12V Power Distribution

Clockwise from the top: ID-5100A transceiver, Super Booster voltage regulator, small fuse block, APO3, quick release data connectors, ground connection, 120A relay, large fuse block.

I replaced my factory battery with a Group 48/H6  X2Power AGM dual-purpose battery by Northstar. I ran 12V from the battery, through a 100-amp circuit breaker, and to the back of the car via Stinger 4-gauge amplifier installation kit to a 200-amp relay on the driver’s side of the subwoofer panel. The relay is triggered by a voltage controlled switch, the APO3. The APO3 allows battery power to feed the rest of the panel so long as its voltage is above 12.7V, basically any time the car is running, or for about thirty minutes after shutdown. Once the battery voltage falls below a preset threshold (I can set it for 13.05, 12.7, 12.1, or 11.8 volts) for a preset time (0, 5, 10, or 20 minutes), the 200A relay loses its trigger until the car is restarted and has run for a few seconds. The APO3 assures good battery health and no surprises as a result of a dead battery (been there, done that). From the relay, 12V travels to a Stinger fuse block. The large fuse block feeds the subwoofer amplifier, an LC2i audio signal converter, and an “N8XJK Super Booster” voltage regulator.

The Super Booster maintains a constant output of 13.5 volts (my setting), regardless of what the car’s battery is outputting. The Super Booster’s output feeds a Blue Sea Systems fuse block that supplies regulated 12V to the Icom ID-5100A VHF/UHF digital amateur radio transceiver, the Yaesu FT-857D HF/VHF/UHF all-mode transceiver, and turn-on circuits for the LC2i and subwoofer amplifier. There’s also a feed from the large fuse block that sends 12V back to front of the car via 70-amp circuit breaker to power my trailer lighting and a 400-watt pure sine wave voltage inverter.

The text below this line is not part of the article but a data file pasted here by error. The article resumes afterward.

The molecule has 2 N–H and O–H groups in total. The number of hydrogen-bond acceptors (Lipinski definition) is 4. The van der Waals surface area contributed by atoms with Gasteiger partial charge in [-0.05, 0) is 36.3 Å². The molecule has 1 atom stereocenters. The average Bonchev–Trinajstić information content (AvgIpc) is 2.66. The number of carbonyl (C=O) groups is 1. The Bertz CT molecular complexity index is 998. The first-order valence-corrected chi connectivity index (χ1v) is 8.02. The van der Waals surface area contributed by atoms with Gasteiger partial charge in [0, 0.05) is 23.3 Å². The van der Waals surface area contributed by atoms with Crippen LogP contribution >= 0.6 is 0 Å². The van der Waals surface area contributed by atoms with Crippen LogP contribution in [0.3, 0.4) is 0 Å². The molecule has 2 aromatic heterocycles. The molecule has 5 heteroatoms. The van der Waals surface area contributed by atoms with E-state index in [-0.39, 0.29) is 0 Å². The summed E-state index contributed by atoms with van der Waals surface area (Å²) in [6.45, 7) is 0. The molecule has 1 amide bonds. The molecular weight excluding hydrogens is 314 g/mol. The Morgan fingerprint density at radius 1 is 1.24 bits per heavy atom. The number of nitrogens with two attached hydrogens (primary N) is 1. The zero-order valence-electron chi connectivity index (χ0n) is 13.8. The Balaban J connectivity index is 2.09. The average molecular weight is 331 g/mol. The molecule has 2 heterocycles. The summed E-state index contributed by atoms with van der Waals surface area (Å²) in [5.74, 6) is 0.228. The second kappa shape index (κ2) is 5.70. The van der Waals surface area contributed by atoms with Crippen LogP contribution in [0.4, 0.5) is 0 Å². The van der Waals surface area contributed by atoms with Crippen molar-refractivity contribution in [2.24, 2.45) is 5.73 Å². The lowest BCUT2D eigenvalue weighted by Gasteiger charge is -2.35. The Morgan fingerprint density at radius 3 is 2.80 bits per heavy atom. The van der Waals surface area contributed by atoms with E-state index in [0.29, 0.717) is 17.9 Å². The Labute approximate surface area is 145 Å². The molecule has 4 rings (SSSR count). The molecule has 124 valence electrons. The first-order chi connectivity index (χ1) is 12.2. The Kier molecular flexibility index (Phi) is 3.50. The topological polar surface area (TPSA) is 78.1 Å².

All components’ ground leads are tied at a KnuKonceptz Bassik ground block, which combines all wires to a single 4-gauge wire. The 4-gauge wire leaves the panel and is fastened at a seatbelt anchor point that’s under the rear seat, just inches from the electronics panel. Some electronics parts manuals call for individual ground wires to be run all the way to the negative terminal of the car’s battery; and some argue against using a car’s body for grounding electronics components. The choices can be confusing! All I know is the negative terminal of my battery is immediately fastened to a stud that’s welded to the car’s body. See a photo below. Electrically, this seat belt anchor is the same point, with nothing but uninterrupted steel between here and the negative battery terminal’s grounding point.

This 12-volt wiring system is overkill for my application, but it should never be the weak link in my setup. Read more about the subwoofer system and the ham radio system. See a video about this distribution system here.

More Complex Than Required,

Scott